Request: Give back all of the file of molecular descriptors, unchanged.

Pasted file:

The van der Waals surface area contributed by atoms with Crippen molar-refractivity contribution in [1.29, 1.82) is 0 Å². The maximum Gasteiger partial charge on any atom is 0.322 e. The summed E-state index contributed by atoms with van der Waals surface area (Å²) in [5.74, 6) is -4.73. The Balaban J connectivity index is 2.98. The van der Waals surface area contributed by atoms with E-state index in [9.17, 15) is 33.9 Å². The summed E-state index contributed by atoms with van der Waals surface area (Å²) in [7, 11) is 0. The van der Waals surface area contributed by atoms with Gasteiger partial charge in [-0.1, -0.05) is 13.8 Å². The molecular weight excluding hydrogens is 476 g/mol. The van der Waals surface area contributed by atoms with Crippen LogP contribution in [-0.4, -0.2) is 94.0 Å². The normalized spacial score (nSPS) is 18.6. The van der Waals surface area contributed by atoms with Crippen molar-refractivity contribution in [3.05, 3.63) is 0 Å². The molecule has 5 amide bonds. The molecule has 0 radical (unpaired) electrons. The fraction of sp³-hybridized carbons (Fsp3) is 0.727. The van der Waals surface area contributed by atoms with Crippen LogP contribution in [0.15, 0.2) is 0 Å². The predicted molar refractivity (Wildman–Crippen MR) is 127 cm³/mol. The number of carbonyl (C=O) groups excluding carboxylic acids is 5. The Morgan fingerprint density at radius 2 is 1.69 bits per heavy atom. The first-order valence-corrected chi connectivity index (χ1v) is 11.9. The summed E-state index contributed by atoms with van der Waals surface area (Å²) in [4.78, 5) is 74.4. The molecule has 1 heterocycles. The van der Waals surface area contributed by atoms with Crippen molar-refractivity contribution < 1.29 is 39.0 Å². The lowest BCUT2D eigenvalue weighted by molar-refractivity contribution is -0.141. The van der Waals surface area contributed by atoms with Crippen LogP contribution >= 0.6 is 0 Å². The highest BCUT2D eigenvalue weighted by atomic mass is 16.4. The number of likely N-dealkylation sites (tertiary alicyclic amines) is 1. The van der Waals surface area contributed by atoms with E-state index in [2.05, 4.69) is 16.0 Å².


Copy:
The van der Waals surface area contributed by atoms with Crippen molar-refractivity contribution in [1.29, 1.82) is 0 Å². The maximum Gasteiger partial charge on any atom is 0.322 e. The summed E-state index contributed by atoms with van der Waals surface area (Å²) in [5.74, 6) is -4.73. The Balaban J connectivity index is 2.98. The van der Waals surface area contributed by atoms with E-state index in [9.17, 15) is 33.9 Å². The summed E-state index contributed by atoms with van der Waals surface area (Å²) in [7, 11) is 0. The van der Waals surface area contributed by atoms with Gasteiger partial charge in [-0.1, -0.05) is 13.8 Å². The molecular weight excluding hydrogens is 476 g/mol. The van der Waals surface area contributed by atoms with Crippen LogP contribution in [-0.4, -0.2) is 94.0 Å². The normalized spacial score (nSPS) is 18.6. The van der Waals surface area contributed by atoms with Crippen molar-refractivity contribution in [3.05, 3.63) is 0 Å². The molecule has 5 amide bonds. The molecule has 0 radical (unpaired) electrons. The fraction of sp³-hybridized carbons (Fsp3) is 0.727. The van der Waals surface area contributed by atoms with Crippen LogP contribution in [0.15, 0.2) is 0 Å². The predicted molar refractivity (Wildman–Crippen MR) is 127 cm³/mol. The number of carbonyl (C=O) groups excluding carboxylic acids is 5. The Morgan fingerprint density at radius 2 is 1.69 bits per heavy atom. The first-order valence-corrected chi connectivity index (χ1v) is 11.9. The summed E-state index contributed by atoms with van der Waals surface area (Å²) in [4.78, 5) is 74.4. The molecule has 1 heterocycles. The van der Waals surface area contributed by atoms with Crippen molar-refractivity contribution < 1.29 is 39.0 Å². The lowest BCUT2D eigenvalue weighted by molar-refractivity contribution is -0.141. The van der Waals surface area contributed by atoms with Crippen LogP contribution >= 0.6 is 0 Å². The highest BCUT2D eigenvalue weighted by atomic mass is 16.4. The number of likely N-dealkylation sites (tertiary alicyclic amines) is 1. The van der Waals surface area contributed by atoms with E-state index in [2.05, 4.69) is 16.0 Å².